During World War II, Gurlitt, a specialist in modern art, was hired by Joseph Goebbels, the feared Nazi propaganda minister, to fence priceless artworks stolen from homes and museums across Nazi-occupied Europe.
Gurlitt focused on so-called “degenerate” art, a term used by the Nazi’s to justify seizing masterpieces by such artists as Picasso, Henri Mattise, Marc Chagall and Paul Klee. Gurlitt was ruthlessly efficient in his work.
The Nazis plundered thousands of priceless artworks during their reign of terror. When allied armies began occupying Germany near the war’s end, they uncovered dozens of caches of stolen art. But not everything was recovered, including a stash of paintings Gurlitt personally horded.
Sixty-eight years after the war, those paintings were finally uncovered in one of the biggest finds of stolen Nazi art in recent memory. The paintings were uncovered in a shabby apartment in Munich occupied by Gurlitt’s only son, Cornelius Gurlitt, who is now 80.
Cornelius has been in possession of the artworks since his father died in a 1956 car accident at the age of 61. For years, he’s kept them in a darkened rooms in his trash and food-littered apartment.
News of the recovery was first reported last week by German magazine Focus, even though German authorities recovered the art two years ago in 2011. The theft has not only reopened an ugly chapter from the Nazi era, but also shines a light on a man who was a key player in Hitler’s art theft.
Gurlitt was born in 1895 in Dresden, Germany. His father and other family members were friends with well-known German artists, and Gurlitt was at ease in that world. His acquaintances included Irish author Samuel Beckett.
After graduating, he landed a job as the first director of the König Albert museum in Zwickau in 1925. He specialized in modern art, which the Nazis scorned as “degenerate.” Five years later he was fired for setting up an exhibit by modernist artists at the museum.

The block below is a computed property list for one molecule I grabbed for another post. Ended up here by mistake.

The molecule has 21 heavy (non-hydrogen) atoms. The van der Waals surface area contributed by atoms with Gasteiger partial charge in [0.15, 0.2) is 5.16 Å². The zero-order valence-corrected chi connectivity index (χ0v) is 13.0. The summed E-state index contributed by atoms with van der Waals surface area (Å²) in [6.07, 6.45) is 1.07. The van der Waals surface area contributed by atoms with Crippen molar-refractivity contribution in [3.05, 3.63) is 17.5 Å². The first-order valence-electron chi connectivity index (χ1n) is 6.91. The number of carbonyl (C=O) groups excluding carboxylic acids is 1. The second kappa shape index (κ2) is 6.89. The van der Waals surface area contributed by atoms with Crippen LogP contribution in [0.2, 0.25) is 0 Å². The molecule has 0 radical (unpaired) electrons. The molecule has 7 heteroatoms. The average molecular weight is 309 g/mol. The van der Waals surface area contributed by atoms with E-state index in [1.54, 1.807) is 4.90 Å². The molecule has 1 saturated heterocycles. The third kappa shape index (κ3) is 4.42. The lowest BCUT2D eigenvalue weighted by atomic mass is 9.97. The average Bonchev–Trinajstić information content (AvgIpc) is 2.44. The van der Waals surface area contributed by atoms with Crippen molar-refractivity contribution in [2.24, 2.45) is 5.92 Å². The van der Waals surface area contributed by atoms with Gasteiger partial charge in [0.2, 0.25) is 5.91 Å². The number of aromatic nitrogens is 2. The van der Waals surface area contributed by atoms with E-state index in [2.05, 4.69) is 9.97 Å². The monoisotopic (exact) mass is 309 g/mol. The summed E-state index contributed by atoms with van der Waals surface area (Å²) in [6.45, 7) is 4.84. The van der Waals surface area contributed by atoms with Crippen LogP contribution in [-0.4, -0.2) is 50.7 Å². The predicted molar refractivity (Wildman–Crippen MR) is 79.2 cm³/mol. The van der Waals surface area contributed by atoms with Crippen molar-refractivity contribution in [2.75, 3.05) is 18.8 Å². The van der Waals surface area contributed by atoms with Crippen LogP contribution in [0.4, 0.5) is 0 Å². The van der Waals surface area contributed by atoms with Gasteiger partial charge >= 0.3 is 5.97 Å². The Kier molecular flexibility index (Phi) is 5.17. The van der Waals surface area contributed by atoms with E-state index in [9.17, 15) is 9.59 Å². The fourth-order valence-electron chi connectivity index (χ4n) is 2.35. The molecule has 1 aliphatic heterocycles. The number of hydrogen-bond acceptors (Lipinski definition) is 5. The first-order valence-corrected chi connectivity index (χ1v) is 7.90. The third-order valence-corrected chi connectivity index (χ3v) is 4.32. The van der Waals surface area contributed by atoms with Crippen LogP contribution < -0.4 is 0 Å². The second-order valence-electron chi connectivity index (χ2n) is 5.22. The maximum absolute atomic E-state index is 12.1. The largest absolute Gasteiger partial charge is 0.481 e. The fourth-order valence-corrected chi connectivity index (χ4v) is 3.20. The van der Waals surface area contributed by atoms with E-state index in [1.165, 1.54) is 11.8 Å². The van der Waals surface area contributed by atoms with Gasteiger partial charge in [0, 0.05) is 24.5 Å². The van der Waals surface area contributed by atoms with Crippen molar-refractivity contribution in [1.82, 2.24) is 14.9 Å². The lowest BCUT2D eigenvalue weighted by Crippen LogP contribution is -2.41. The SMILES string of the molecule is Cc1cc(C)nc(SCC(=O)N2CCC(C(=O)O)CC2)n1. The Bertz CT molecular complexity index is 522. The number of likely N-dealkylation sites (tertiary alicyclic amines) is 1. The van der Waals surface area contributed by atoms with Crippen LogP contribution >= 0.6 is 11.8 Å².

Oddly, his maternal grandmother was Jewish, and for a time the Nazis persecuted him. He lost his job and couldn’t find work.
Yet, his expertise apparently saved him. When the Nazis began seizing art, his knowledge of the market proved to be indispensable.
He was hired as a specialist at Hitler’s personal museum under the direction of Propaganda Minister Goebbels. For the Reich, he oversaw the seizure of “degenerate “art and used his wide contacts in the art world to sell it overseas to raise foreign currency for the war effort.
The art recovered in Munich apparently came from a personal collection that he skimmed from stockpiles of seized and stolen art. He was interrogated after the war and claimed his personal collection of some 1,500 works was destroyed in a Dresden fire bombing. In fact, it had survived intact.
Ironically, he used his Jewish heritage to escape prosecution after the war.
Investigators now value the art at more than $1.3 billion, according to Focus. Cornelius Gurlitt was under suspicion for tax evasion and investigators found the art when they executed a warrant to search his apartment.